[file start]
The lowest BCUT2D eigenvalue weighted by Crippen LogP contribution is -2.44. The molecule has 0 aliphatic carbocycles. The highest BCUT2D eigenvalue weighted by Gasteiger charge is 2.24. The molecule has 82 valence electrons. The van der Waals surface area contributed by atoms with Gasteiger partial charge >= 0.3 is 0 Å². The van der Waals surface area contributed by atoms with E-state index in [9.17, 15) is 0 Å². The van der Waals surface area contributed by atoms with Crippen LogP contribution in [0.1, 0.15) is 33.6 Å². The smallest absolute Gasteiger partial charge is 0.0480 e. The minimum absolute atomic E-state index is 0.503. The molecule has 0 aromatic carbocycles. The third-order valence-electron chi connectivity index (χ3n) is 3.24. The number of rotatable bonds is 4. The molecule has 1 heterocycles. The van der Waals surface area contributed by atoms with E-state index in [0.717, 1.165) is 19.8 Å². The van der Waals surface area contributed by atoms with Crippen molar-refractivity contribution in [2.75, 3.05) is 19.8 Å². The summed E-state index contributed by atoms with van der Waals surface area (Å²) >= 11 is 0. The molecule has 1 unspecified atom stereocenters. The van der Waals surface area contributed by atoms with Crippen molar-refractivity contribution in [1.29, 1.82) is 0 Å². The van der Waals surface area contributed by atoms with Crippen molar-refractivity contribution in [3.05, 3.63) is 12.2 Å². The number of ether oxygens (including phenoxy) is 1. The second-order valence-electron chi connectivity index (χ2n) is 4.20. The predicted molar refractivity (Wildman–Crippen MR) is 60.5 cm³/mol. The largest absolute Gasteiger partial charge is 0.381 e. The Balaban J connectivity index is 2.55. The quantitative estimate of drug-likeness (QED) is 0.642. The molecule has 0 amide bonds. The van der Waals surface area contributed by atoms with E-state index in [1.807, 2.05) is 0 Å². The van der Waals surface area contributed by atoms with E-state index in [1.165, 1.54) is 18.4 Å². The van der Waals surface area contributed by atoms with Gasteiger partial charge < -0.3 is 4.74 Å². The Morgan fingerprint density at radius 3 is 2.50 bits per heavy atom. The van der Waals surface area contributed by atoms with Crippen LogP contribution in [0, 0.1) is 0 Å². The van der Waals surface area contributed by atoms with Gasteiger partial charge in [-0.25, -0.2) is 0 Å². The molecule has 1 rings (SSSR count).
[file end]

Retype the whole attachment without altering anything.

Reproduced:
The lowest BCUT2D eigenvalue weighted by Crippen LogP contribution is -2.44. The molecule has 0 aliphatic carbocycles. The highest BCUT2D eigenvalue weighted by Gasteiger charge is 2.24. The molecule has 82 valence electrons. The van der Waals surface area contributed by atoms with Gasteiger partial charge >= 0.3 is 0 Å². The van der Waals surface area contributed by atoms with E-state index in [9.17, 15) is 0 Å². The van der Waals surface area contributed by atoms with Crippen LogP contribution in [0.1, 0.15) is 33.6 Å². The smallest absolute Gasteiger partial charge is 0.0480 e. The minimum absolute atomic E-state index is 0.503. The molecule has 0 aromatic carbocycles. The third-order valence-electron chi connectivity index (χ3n) is 3.24. The number of rotatable bonds is 4. The molecule has 1 heterocycles. The van der Waals surface area contributed by atoms with E-state index in [0.717, 1.165) is 19.8 Å². The van der Waals surface area contributed by atoms with Crippen molar-refractivity contribution in [2.75, 3.05) is 19.8 Å². The summed E-state index contributed by atoms with van der Waals surface area (Å²) >= 11 is 0. The molecule has 1 unspecified atom stereocenters. The van der Waals surface area contributed by atoms with Crippen molar-refractivity contribution in [1.29, 1.82) is 0 Å². The van der Waals surface area contributed by atoms with Crippen molar-refractivity contribution in [3.05, 3.63) is 12.2 Å². The number of ether oxygens (including phenoxy) is 1. The second-order valence-electron chi connectivity index (χ2n) is 4.20. The predicted molar refractivity (Wildman–Crippen MR) is 60.5 cm³/mol. The largest absolute Gasteiger partial charge is 0.381 e. The Balaban J connectivity index is 2.55. The quantitative estimate of drug-likeness (QED) is 0.642. The molecule has 0 amide bonds. The van der Waals surface area contributed by atoms with E-state index in [1.807, 2.05) is 0 Å². The van der Waals surface area contributed by atoms with E-state index in [1.165, 1.54) is 18.4 Å². The van der Waals surface area contributed by atoms with Gasteiger partial charge < -0.3 is 4.74 Å². The Morgan fingerprint density at radius 3 is 2.50 bits per heavy atom. The van der Waals surface area contributed by atoms with Crippen LogP contribution in [0, 0.1) is 0 Å². The van der Waals surface area contributed by atoms with Gasteiger partial charge in [-0.25, -0.2) is 0 Å². The molecule has 1 rings (SSSR count).